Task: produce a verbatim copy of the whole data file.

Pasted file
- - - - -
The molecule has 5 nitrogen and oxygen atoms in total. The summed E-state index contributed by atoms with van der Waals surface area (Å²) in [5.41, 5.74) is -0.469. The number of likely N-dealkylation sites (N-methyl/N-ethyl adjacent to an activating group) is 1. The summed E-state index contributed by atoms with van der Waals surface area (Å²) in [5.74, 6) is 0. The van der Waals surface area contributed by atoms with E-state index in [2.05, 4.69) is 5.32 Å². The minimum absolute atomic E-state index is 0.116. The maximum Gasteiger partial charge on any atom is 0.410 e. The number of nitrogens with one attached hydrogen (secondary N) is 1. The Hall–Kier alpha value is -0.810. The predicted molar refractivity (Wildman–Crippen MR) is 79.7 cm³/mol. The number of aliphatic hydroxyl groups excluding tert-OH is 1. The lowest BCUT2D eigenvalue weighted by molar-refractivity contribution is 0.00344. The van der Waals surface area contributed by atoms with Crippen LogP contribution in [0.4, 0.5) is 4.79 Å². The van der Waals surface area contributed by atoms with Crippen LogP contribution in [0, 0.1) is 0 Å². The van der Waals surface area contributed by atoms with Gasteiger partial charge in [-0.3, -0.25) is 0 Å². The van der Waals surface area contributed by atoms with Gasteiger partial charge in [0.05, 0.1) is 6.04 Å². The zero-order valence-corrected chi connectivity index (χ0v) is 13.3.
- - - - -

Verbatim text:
The molecule has 5 nitrogen and oxygen atoms in total. The summed E-state index contributed by atoms with van der Waals surface area (Å²) in [5.41, 5.74) is -0.469. The number of likely N-dealkylation sites (N-methyl/N-ethyl adjacent to an activating group) is 1. The summed E-state index contributed by atoms with van der Waals surface area (Å²) in [5.74, 6) is 0. The van der Waals surface area contributed by atoms with E-state index in [2.05, 4.69) is 5.32 Å². The minimum absolute atomic E-state index is 0.116. The maximum Gasteiger partial charge on any atom is 0.410 e. The number of nitrogens with one attached hydrogen (secondary N) is 1. The Hall–Kier alpha value is -0.810. The predicted molar refractivity (Wildman–Crippen MR) is 79.7 cm³/mol. The number of aliphatic hydroxyl groups excluding tert-OH is 1. The lowest BCUT2D eigenvalue weighted by molar-refractivity contribution is 0.00344. The van der Waals surface area contributed by atoms with Crippen LogP contribution in [0.4, 0.5) is 4.79 Å². The van der Waals surface area contributed by atoms with Crippen LogP contribution in [0, 0.1) is 0 Å². The van der Waals surface area contributed by atoms with Gasteiger partial charge in [-0.3, -0.25) is 0 Å². The van der Waals surface area contributed by atoms with Gasteiger partial charge in [0.05, 0.1) is 6.04 Å². The zero-order valence-corrected chi connectivity index (χ0v) is 13.3.